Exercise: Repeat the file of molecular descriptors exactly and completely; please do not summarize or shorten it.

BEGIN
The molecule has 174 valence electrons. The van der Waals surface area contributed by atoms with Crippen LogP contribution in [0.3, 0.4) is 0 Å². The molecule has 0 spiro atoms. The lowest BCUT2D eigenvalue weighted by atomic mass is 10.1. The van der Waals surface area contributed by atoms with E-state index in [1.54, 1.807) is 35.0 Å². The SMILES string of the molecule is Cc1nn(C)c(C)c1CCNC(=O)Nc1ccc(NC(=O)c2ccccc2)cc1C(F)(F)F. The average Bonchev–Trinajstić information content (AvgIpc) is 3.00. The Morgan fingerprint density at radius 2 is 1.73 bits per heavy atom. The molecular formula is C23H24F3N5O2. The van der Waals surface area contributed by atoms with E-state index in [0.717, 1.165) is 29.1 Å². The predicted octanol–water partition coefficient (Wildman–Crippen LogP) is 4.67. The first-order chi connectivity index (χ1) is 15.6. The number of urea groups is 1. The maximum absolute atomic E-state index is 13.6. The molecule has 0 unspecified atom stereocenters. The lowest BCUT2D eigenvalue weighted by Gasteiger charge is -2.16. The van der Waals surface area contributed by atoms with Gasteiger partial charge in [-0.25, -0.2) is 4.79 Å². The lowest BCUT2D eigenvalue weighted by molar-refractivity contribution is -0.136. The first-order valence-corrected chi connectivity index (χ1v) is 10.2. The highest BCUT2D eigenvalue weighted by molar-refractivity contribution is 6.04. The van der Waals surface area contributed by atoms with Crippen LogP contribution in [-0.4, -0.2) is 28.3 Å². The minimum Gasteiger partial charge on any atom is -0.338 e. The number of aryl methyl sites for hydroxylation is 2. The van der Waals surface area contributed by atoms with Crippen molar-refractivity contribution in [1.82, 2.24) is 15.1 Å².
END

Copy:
The molecule has 174 valence electrons. The van der Waals surface area contributed by atoms with Crippen LogP contribution in [0.3, 0.4) is 0 Å². The molecule has 0 spiro atoms. The lowest BCUT2D eigenvalue weighted by atomic mass is 10.1. The van der Waals surface area contributed by atoms with E-state index in [1.54, 1.807) is 35.0 Å². The SMILES string of the molecule is Cc1nn(C)c(C)c1CCNC(=O)Nc1ccc(NC(=O)c2ccccc2)cc1C(F)(F)F. The average Bonchev–Trinajstić information content (AvgIpc) is 3.00. The Morgan fingerprint density at radius 2 is 1.73 bits per heavy atom. The molecular formula is C23H24F3N5O2. The van der Waals surface area contributed by atoms with E-state index in [0.717, 1.165) is 29.1 Å². The predicted octanol–water partition coefficient (Wildman–Crippen LogP) is 4.67. The first-order chi connectivity index (χ1) is 15.6. The number of urea groups is 1. The maximum absolute atomic E-state index is 13.6. The molecule has 0 unspecified atom stereocenters. The lowest BCUT2D eigenvalue weighted by Gasteiger charge is -2.16. The van der Waals surface area contributed by atoms with Gasteiger partial charge in [-0.25, -0.2) is 4.79 Å². The lowest BCUT2D eigenvalue weighted by molar-refractivity contribution is -0.136. The first-order valence-corrected chi connectivity index (χ1v) is 10.2. The highest BCUT2D eigenvalue weighted by molar-refractivity contribution is 6.04. The van der Waals surface area contributed by atoms with Crippen LogP contribution in [-0.4, -0.2) is 28.3 Å². The minimum Gasteiger partial charge on any atom is -0.338 e. The number of aryl methyl sites for hydroxylation is 2. The van der Waals surface area contributed by atoms with Crippen molar-refractivity contribution in [1.82, 2.24) is 15.1 Å².